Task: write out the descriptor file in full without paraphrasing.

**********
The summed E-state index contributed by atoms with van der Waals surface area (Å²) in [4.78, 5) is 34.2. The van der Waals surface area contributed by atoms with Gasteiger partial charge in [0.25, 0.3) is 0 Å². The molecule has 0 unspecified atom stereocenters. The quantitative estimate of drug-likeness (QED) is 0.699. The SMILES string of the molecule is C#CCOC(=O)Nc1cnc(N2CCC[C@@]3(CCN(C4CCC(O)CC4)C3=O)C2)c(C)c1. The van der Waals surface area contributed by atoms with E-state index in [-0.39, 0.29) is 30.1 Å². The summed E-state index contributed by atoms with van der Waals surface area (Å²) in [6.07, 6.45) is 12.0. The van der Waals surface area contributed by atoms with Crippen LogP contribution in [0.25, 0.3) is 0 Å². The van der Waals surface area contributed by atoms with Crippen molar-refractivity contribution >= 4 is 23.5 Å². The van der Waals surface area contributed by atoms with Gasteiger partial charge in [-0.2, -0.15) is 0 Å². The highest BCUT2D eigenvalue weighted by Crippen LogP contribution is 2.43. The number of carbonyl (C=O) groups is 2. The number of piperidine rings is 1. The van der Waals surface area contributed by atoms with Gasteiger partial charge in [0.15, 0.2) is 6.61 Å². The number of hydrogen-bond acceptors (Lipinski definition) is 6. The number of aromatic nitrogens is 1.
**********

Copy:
The summed E-state index contributed by atoms with van der Waals surface area (Å²) in [4.78, 5) is 34.2. The van der Waals surface area contributed by atoms with Gasteiger partial charge in [0.25, 0.3) is 0 Å². The molecule has 0 unspecified atom stereocenters. The quantitative estimate of drug-likeness (QED) is 0.699. The SMILES string of the molecule is C#CCOC(=O)Nc1cnc(N2CCC[C@@]3(CCN(C4CCC(O)CC4)C3=O)C2)c(C)c1. The van der Waals surface area contributed by atoms with E-state index in [-0.39, 0.29) is 30.1 Å². The summed E-state index contributed by atoms with van der Waals surface area (Å²) in [6.07, 6.45) is 12.0. The van der Waals surface area contributed by atoms with Crippen LogP contribution in [0.25, 0.3) is 0 Å². The van der Waals surface area contributed by atoms with Crippen molar-refractivity contribution >= 4 is 23.5 Å². The van der Waals surface area contributed by atoms with Gasteiger partial charge in [-0.2, -0.15) is 0 Å². The highest BCUT2D eigenvalue weighted by Crippen LogP contribution is 2.43. The number of carbonyl (C=O) groups is 2. The number of piperidine rings is 1. The van der Waals surface area contributed by atoms with Gasteiger partial charge in [0.15, 0.2) is 6.61 Å². The number of hydrogen-bond acceptors (Lipinski definition) is 6. The number of aromatic nitrogens is 1.